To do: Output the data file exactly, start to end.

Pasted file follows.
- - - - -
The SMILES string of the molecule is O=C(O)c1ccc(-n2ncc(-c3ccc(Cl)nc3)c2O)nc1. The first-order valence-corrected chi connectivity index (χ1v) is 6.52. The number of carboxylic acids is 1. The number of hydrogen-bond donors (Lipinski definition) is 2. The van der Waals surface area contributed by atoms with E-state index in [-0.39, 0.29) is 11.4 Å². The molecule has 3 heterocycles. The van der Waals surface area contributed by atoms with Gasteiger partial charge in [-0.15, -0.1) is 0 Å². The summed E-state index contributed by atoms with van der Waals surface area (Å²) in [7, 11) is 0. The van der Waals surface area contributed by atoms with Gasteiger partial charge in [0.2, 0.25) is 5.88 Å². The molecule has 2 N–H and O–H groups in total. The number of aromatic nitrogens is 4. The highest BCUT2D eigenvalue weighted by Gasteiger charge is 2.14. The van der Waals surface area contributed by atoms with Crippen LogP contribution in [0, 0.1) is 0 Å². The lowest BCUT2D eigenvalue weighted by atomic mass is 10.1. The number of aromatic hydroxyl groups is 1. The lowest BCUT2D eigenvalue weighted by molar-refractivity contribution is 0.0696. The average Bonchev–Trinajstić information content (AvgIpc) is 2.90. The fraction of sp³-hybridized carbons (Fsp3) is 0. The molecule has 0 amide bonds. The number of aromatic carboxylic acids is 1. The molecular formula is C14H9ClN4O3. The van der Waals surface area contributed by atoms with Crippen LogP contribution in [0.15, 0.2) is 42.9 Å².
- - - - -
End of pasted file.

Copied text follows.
The SMILES string of the molecule is O=C(O)c1ccc(-n2ncc(-c3ccc(Cl)nc3)c2O)nc1. The first-order valence-corrected chi connectivity index (χ1v) is 6.52. The number of carboxylic acids is 1. The number of hydrogen-bond donors (Lipinski definition) is 2. The van der Waals surface area contributed by atoms with E-state index in [-0.39, 0.29) is 11.4 Å². The molecule has 3 heterocycles. The van der Waals surface area contributed by atoms with Gasteiger partial charge in [-0.15, -0.1) is 0 Å². The summed E-state index contributed by atoms with van der Waals surface area (Å²) in [7, 11) is 0. The van der Waals surface area contributed by atoms with Gasteiger partial charge in [0.2, 0.25) is 5.88 Å². The molecule has 2 N–H and O–H groups in total. The number of aromatic nitrogens is 4. The highest BCUT2D eigenvalue weighted by Gasteiger charge is 2.14. The van der Waals surface area contributed by atoms with Crippen LogP contribution in [0, 0.1) is 0 Å². The lowest BCUT2D eigenvalue weighted by atomic mass is 10.1. The number of aromatic hydroxyl groups is 1. The lowest BCUT2D eigenvalue weighted by molar-refractivity contribution is 0.0696. The average Bonchev–Trinajstić information content (AvgIpc) is 2.90. The fraction of sp³-hybridized carbons (Fsp3) is 0. The molecule has 0 amide bonds. The number of aromatic carboxylic acids is 1. The molecular formula is C14H9ClN4O3. The van der Waals surface area contributed by atoms with Crippen LogP contribution in [0.15, 0.2) is 42.9 Å².